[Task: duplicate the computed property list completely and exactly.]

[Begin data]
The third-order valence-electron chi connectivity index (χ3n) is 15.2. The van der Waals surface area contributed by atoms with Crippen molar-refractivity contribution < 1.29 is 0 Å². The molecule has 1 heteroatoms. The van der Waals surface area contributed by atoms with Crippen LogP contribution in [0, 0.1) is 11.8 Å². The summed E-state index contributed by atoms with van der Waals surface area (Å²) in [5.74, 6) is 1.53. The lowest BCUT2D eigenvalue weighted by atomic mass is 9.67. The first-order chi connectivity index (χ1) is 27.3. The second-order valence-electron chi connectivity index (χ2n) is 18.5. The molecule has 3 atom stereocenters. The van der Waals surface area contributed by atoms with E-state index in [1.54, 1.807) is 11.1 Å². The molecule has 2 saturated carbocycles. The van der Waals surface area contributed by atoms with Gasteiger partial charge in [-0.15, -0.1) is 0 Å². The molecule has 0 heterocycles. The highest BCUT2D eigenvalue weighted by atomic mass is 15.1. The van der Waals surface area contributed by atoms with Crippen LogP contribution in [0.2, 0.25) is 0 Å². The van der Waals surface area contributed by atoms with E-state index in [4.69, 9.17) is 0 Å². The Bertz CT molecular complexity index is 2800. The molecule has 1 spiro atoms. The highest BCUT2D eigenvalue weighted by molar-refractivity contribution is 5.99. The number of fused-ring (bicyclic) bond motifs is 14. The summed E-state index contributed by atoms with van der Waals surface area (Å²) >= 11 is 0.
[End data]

The third-order valence-electron chi connectivity index (χ3n) is 15.2. The van der Waals surface area contributed by atoms with Crippen molar-refractivity contribution < 1.29 is 0 Å². The molecule has 1 heteroatoms. The van der Waals surface area contributed by atoms with Crippen LogP contribution in [0, 0.1) is 11.8 Å². The summed E-state index contributed by atoms with van der Waals surface area (Å²) in [5.74, 6) is 1.53. The lowest BCUT2D eigenvalue weighted by atomic mass is 9.67. The first-order chi connectivity index (χ1) is 27.3. The second-order valence-electron chi connectivity index (χ2n) is 18.5. The molecule has 3 atom stereocenters. The van der Waals surface area contributed by atoms with E-state index in [1.54, 1.807) is 11.1 Å². The molecule has 2 saturated carbocycles. The van der Waals surface area contributed by atoms with Gasteiger partial charge in [-0.15, -0.1) is 0 Å². The molecule has 0 heterocycles. The highest BCUT2D eigenvalue weighted by atomic mass is 15.1. The van der Waals surface area contributed by atoms with Crippen LogP contribution in [0.2, 0.25) is 0 Å². The van der Waals surface area contributed by atoms with E-state index in [4.69, 9.17) is 0 Å². The Bertz CT molecular complexity index is 2800. The molecule has 1 spiro atoms. The highest BCUT2D eigenvalue weighted by molar-refractivity contribution is 5.99. The number of fused-ring (bicyclic) bond motifs is 14. The summed E-state index contributed by atoms with van der Waals surface area (Å²) >= 11 is 0.